A. Miner Contracting, Inc. v. Dana Kepner Company, Inc. et al

Filing 79

MEMORANDUM OPINION AND ORDER, denying Defendant's 65 Motion to Strike Disclosure of Scott Johnson; the court ORDERS, that the plaintiff make Mr Johnson available for a deposition at the plaintiff's expense; the court further ORDERS that, plaintiff pay the defendant's reasonable expenses, including attorneys' fees, incurred as a result of the untimely disclosure of Mr Johnson's report. Signed by Judge Joseph R Goodwin on 7/5/11.(REW) Modified on 7/5/2011 (REW).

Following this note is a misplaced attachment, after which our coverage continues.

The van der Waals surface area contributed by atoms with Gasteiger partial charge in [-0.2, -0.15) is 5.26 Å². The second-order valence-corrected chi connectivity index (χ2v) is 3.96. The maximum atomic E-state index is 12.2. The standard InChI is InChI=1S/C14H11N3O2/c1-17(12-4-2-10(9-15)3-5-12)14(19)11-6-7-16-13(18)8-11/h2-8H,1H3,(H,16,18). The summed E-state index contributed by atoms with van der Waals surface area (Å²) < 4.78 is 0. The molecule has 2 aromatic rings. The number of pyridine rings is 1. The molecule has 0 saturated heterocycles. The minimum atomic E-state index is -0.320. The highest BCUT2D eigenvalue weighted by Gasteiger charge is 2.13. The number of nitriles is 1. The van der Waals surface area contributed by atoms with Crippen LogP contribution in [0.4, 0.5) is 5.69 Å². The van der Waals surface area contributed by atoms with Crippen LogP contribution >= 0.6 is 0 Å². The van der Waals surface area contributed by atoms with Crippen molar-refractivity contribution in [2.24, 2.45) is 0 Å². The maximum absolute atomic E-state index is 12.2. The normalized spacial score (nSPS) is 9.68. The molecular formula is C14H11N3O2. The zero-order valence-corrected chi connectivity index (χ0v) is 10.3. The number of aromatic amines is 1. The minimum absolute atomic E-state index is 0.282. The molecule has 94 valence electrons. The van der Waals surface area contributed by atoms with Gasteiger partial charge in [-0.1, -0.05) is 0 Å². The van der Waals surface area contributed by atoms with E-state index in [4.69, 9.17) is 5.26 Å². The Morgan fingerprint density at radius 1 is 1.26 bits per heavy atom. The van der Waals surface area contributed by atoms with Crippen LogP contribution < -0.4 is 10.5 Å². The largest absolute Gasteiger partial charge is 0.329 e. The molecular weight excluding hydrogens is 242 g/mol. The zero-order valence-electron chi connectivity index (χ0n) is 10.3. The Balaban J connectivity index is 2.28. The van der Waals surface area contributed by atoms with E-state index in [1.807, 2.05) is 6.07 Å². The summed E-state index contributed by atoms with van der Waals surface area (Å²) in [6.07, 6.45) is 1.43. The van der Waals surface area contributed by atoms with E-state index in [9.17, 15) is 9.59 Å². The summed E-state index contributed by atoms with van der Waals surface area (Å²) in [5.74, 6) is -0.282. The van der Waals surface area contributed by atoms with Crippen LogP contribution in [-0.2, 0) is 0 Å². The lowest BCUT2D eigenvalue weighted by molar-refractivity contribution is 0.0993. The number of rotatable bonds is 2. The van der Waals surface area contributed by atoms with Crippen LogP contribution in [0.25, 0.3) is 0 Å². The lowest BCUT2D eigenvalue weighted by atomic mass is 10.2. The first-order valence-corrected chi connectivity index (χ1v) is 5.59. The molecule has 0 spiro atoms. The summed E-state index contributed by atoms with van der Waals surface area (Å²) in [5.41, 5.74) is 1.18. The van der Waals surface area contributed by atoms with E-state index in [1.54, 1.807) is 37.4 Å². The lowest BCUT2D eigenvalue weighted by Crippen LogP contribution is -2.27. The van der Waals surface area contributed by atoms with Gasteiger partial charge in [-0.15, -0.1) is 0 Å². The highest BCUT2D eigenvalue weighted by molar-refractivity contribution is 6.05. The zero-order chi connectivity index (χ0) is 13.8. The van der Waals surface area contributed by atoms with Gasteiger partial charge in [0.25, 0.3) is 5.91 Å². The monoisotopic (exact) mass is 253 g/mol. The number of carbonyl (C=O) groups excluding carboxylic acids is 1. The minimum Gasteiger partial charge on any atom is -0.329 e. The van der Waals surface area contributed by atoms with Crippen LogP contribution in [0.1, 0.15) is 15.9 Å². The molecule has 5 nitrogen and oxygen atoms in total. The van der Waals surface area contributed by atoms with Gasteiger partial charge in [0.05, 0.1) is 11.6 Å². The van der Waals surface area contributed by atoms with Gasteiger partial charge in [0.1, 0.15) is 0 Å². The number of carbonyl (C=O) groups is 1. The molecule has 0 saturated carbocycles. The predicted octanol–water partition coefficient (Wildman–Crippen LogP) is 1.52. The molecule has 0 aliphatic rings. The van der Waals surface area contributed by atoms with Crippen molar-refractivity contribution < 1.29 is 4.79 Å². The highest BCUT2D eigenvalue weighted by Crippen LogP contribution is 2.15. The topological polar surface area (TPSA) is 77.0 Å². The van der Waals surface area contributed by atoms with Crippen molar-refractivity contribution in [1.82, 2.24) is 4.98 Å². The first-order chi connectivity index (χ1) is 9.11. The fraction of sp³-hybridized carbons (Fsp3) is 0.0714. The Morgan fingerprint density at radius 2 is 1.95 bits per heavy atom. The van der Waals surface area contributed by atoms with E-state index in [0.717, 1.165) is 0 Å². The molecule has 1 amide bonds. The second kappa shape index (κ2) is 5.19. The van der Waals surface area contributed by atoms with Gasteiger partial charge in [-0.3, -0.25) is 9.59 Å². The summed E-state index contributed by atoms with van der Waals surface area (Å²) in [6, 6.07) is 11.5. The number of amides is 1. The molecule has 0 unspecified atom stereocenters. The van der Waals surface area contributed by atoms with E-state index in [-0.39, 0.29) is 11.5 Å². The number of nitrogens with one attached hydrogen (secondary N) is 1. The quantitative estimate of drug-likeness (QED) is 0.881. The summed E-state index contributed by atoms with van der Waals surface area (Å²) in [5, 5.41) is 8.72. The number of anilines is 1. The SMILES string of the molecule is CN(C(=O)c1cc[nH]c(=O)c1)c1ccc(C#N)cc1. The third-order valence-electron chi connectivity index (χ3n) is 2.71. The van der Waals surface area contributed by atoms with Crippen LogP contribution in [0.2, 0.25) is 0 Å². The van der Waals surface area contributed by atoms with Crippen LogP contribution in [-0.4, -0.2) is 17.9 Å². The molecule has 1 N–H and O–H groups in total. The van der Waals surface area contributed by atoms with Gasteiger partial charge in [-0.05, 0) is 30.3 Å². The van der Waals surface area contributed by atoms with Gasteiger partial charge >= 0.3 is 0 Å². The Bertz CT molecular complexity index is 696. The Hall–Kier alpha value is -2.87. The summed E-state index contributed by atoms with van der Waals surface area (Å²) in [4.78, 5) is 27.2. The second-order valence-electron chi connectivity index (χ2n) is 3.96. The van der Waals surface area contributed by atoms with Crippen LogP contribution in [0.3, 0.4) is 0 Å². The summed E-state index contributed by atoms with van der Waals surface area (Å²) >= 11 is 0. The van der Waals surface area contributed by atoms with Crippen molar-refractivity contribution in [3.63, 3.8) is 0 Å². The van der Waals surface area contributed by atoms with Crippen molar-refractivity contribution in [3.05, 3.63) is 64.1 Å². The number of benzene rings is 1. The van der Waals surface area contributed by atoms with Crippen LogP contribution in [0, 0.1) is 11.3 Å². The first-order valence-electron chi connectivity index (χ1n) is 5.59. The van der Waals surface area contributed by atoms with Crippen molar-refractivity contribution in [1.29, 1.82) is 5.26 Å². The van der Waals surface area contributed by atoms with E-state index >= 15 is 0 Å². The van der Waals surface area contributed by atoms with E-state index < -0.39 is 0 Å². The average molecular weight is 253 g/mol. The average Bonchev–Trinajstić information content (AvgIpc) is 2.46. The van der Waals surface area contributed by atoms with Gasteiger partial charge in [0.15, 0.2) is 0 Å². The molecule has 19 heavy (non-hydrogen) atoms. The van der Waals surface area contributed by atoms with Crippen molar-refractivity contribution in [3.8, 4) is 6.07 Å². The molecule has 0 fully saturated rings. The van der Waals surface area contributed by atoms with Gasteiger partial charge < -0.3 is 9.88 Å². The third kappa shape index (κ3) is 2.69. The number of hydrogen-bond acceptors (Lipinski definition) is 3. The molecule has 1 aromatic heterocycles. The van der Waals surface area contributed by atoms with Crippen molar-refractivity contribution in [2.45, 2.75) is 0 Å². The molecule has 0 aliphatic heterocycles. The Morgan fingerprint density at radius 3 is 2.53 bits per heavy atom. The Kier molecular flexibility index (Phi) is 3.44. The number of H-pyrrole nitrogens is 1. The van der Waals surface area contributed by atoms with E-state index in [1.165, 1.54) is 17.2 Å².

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IN THE UNITED STATES DISTRICT COURT FOR THE DISTRICT OF ARIZONA A. MINER CONTRACTING INCORPORATED, Plaintiff, v. NO. CV-10-08083-PCT-JRG DANA KEPNER COMPANY INCORPORATED, et al., Defendants. MEMORANDUM OPINION AND ORDER Pending before the court is the Motion by the defendant, Dana Kepner Company, Inc. (“Kepner”) to Strike Disclosure of Scott Johnson [Docket 65]. For the reasons discussed below, this Motion is DENIED. I. Background This case involves a dispute over allegedly defective construction materials that the defendant Kepner provided the plaintiff, A. Miner Contracting, Inc. (“A. Miner”) for the plaintiff’s construction project in Prescott, Arizona. The plaintiff alleges that it relied on the Kepner’s representation that the materials were suitable for the project. The materials were defective, however, and, as a result, the plaintiff incurred substantial repair costs on its construction project. (Am. Compl. [Docket 37], at ¶¶ 11-18.) On April 29, 2010, the plaintiff filed a complaint in the Superior Court of Arizona, County of Yavapai, asserting against the defendants various state law claims for breach of contract, breach of warranty, breach of covenant of good faith and fair dealing, and misrepresentation. On May 24, 2010, the defendants filed to remove the action to the United States District Court for the District of Arizona, pursuant to 28 U.S.C. §§ 1332, 1441, and 1446. The instant dispute involves the timeliness of the plaintiff’s expert witness disclosures. Pursuant to the court’s Scheduling Order, the deadline for the plaintiff’s Fed. R. Civ. P. 26(a)(2)(A) expert disclosures was April 29, 2011 and the deadline for the defendants’ disclosures was May 17, 2011. On May 6, 2011 the plaintiff disclosed two experts, John Jozwick and Scott Johnson. The plaintiff failed to provide the expert reports as required by Fed. R. Civ. P. 26(a)(2)(B). On May 16, 2011, the plaintiff produced Mr. Jozwick’s expert report. On May 17, 2011, counsel for Kepner notified plaintiff’s counsel that he would move to strike disclosure of Mr. Johnson if his expert report was not received by May 20, 2011. On May 27, 2011, nearly one month after this court’s deadline, the plaintiff submitted Mr. Johnson’s expert report. There is a dispute, as reflected by correspondence in the record between counsel, regarding the existence of an agreement between the parties to extend the parties’ expert disclosure deadlines. The plaintiff claims that counsel for Kepner agreed to a thirty-day extension for disclosing Mr. Johnson’s report during a May 20, 2011 phone conversation, however, Kepner’s counsel denies that any such agreement was reached. On May 24, 2011, the defendant Kepner filed the instant Motion to Strike the Disclosure of Scott Johnson [Docket 65] as well as a Motion to Amend Scheduling Order [Docket 66]. The Motion to Amend represented that the plaintiff consented to Kepner’s request for additional time to disclose its expert witnesses. The court granted the Motion and extended Kepner’s expert disclosure deadline until “the date falling 30 days earlier of : (1) the date on which this Court rules on Dana Kepner’s Motion to Strike Johnson or (2) the date A. Miner -2- voluntarily withdraws the disclosure of Johnson.” (Ord. [Docket 67].) The Motion to Strike is now ripe for review. II. Legal Standard for a Motion to Strike Federal Rule of Civil Procedure 26(a)(2) provides that “a party must disclose to the other parties the identity of any [expert] witness it may use at trial,” and “this disclosure must be accompanied by a written report.” Further, parties must disclose expert testimony “at the times and in the sequence that the court orders.” Fed. R. Civ. P. 26(a)(2)(D). The disclosure requirements of Rule 26(a)(2) are enforceable under Fed. R. Civ. P. 37(c)(1), which provides that “[i]f a party fails to provide information or identify a witness as required by Rule 26(a) or (e), the party is not allowed to use that information or witness to supply evidence on a motion, at a hearing, or at trial, unless the failure is substantially justified or harmless.” Fed. R. Civ. P 37(c)(1) (emphasis added). Rule 37(c)(1) also provides additional sanctions that a court may impose on a party “in addition to or instead of” striking the witness. Fed. R. Civ. P 37(c)(1)(A)-(C). The 1993 Advisory Committee Notes to Rule 37 state that sanctions under Rule 37(c)(1) are “automatic”, and provide “strong inducement for disclosure of material.” Fed. R. Civ. P. 37 advisory committee’s note (1993) The Ninth Circuit Court of Appeals has stated that a district court has broad sanctioning power under Rule 37(c)(1). Yeti by Molly, Ltd. v. Deckers Outdoor Corp., 259 F.3d 1101, 1106 (9th Cir. 2001). As the rule provides, however, sanctions will not be imposed if the failure to disclose was substantially justified or harmless. Fed. R. Civ. P 37(c)(1). “Implicit in Rule 37(c)(1) is that the burden is on the party facing sanctions to prove harmlessness.” Yeti by Molly, Ltd., 259 F.3d at 1106. -3- III. Analysis Pursuant to this Court’s Scheduling order, the deadline for the plaintiff’s expert disclosure was April 29, 2011. The plaintiff did not request any extension of the disclosure deadline from this court and the plaintiff did not submit Mr. Johnson’s report until May 27, 2011, nearly a month late. The defendant Kepner has moved to strike Mr. Johnson’s report based on this tardy disclosure. Kepner argues that the plaintiff’s untimely disclosure has caused it to incur expenses in moving to amend the deadline for its own disclosures and that this tardy disclosure will necessitate scheduling adjustments and legal expenses. (Def.’s Reply Supp. Mot. Strike [Docket 74], at 5-6.) In response, the plaintiff argues that Kepner was not harmed by the untimely disclosure, particularly as the plaintiff agreed to extend Kepner’s disclosure deadline. (Pl.’s Resp. Mot. Strike [Docket 71], at 45.) The plaintiff further argues that, because of this extension and the fact that a trial date has not been set, Kepner has ample time to conduct necessary depositions and thus will not be harmed by the late disclosure. (Id., at 5.) In order to avoid sanctions under Rule 37(c)(1) the party seeking to disclose evidence after the scheduled deadline must show either substantial justification or that the delay was harmless. Yeti by Molly, Ltd., 259 F.3d at 1106. In arguing that the delay was “justified”, the plaintiff asserts that counsel for both parties agreed to an extension of the plaintiff’s deadline during a May 20, 2011 conversation and, in exchange, the plaintiff would not oppose Kepner’s request for an extension of its expert disclosures. The plaintiff further asserts that it was “working diligently with both retained experts” at the time of the disclosure deadline on April 29, 2011. (Pl’s Resp. Def.’s Mot. Strike, at 2.) As previously discussed, there is a dispute in the record as to the terms, and even the existence -4- of any “agreement” between counsel regarding the plaintiff’s expert disclosure deadlines and the court will not endeavor to interpret or enforce agreements that are not disclosed to the court.1 Thus, the plaintiff’s arguments as to its justification for the untimely disclosure are not persuasive. The plaintiff, however, also asserts that the delay was harmless, because Kepner has ample time to disclose its experts, depose Mr. Johnson, and otherwise prepare for trial. The plaintiff relies on the fact that a trial date has not been set and that discovery is still ongoing. Although the plaintiff failed to disclose its expert’s report in accord with this Court’s Scheduling order, I FIND that Kepner has not suffered harm as a result of the untimely disclosure. Accordingly, the defendant’s Motion to Strike Disclosure of Scott Johnson is DENIED. The court notes, however, that the plaintiff’s untimely disclosure has resulted in delays in the discovery process as well as additional expense for the defendant Kepner in pursuing the instant Motion to Strike. To ensure that the defendant is not prejudiced by the plaintiff’s untimely disclosure of Mr. Johnson’s report, the court ORDERS, pursuant to Fed. R. Civ. P. 37(c)(1)(C), that the plaintiff make Mr. Johnson available for a deposition at the plaintiff’s expense. The court further ORDERS that, pursuant to Rule 37(c)(1)(A) of the Federal Rules of Civil Procedure, the plaintiff pay the defendant’s “reasonable expenses, including attorney’s fees,” incurred as a result of the untimely disclosure of Mr. Johnson’s report, including the costs and expenses incurred in pursuing the instant Motion. 1 The court does note, however, that there is ample evidence of conversations between counsel regarding the expert disclosures and the plaintiff’s consent to extending the defendant’s expert disclosures might suggest that the parties reached some type of agreement extending these deadlines. Nevertheless, as the plaintiff failed to request an extension from the court or memorialize any agreement in writing, the court makes no further inquiry into any alleged agreement. -5- The record in this case makes clear to the court the parties should show greater regard for the Local Rules of Civil Procedure and the court expects that the parties will treat this court’s Orders as having the full force of law, which of course they do. If subsequent sanctions for non-compliance with the Federal Rules, the Local Rules, or this court’s Orders are warranted, they may be severe. IV. Conclusions For the foregoing reasons, the defendant’s Motion to Strike Disclosure of Scott Johnson [Docket 65] is DENIED. The court ORDERS, pursuant to Fed. R. Civ. P. 37(c)(1)(C), that the plaintiff make Mr. Johnson available for a deposition at the plaintiff’s expense. The court further ORDERS that, pursuant to Rule 37(c)(1)(A) of the Federal Rules of Civil Procedure, the plaintiff pay the defendant’s “reasonable expenses, including attorney’s fees,” incurred as a result of the untimely disclosure of Mr. Johnson’s report. ENTER: -6- July 5, 2011